Well, I've gone and done it. Because of certain life circumstances (and an overall lack of confidence on how the aging wine was turning out), I let the Sauvignon Blanc sit in the barrel way too long. What began as a whimsical and haphazard experiment slowly morphed into an exercise in morbid curiosity. Well, it ends today.
If you'll recall, I poured a bit of the New Zealand Nobilo Sauvignon Blanc into my small barrel to see if would age poorly. It turned out to age quite poorly. The slight initial sweetness of the wine was overtaken by sourness. Much like how I slowly saw the aged apple brandy turn disgusting and then back again to great, I thought the same might happen to the wine. I was wrong.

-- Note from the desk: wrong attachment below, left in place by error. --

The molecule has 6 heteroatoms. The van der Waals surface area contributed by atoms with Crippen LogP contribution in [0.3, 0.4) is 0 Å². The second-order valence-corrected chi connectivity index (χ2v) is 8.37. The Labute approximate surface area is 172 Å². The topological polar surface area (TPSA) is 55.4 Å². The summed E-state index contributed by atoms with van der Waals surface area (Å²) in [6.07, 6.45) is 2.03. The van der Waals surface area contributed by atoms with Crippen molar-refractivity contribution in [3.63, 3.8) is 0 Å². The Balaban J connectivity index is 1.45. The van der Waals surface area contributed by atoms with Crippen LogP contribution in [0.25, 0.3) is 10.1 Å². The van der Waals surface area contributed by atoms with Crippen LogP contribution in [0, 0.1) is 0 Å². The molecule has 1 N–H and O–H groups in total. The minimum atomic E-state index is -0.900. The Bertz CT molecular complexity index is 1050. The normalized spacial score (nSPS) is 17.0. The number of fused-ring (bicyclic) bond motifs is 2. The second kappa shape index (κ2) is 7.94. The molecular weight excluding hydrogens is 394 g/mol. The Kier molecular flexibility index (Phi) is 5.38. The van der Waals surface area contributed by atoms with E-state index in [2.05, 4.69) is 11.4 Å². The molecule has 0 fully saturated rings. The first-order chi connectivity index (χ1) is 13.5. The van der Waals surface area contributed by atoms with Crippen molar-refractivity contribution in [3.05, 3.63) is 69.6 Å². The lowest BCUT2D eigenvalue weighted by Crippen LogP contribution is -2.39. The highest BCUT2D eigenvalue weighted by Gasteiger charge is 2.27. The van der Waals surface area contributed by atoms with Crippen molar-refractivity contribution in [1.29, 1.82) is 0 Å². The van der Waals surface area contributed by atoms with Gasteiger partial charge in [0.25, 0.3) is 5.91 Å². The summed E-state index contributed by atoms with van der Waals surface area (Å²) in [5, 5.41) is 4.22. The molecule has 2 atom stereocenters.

I evacuated the wine and found that about 40% had been given to the angels (because of the long aging time... the longest so far in this series). The remaining mixture had a brown tint almost as dark as whiskey. The smell, as expected, was a confusing mixture of light white wine and heavy oak. The flavor was similar to the smell, but with an overpowering vinegary sourness that seems to cut the tongue. The overall experience is not unlike a dry vermouth, but with much more age and acid in it. I'm not sure what I'm going to do with this stuff yet.
I'm going to give the barrel a rest, especially considering that its wood is soaked in sour wine. I'm going to be leaving the bung removed so that the inside can thoroughly dry as it sits. Once that's accomplished, I'll consider refilling it.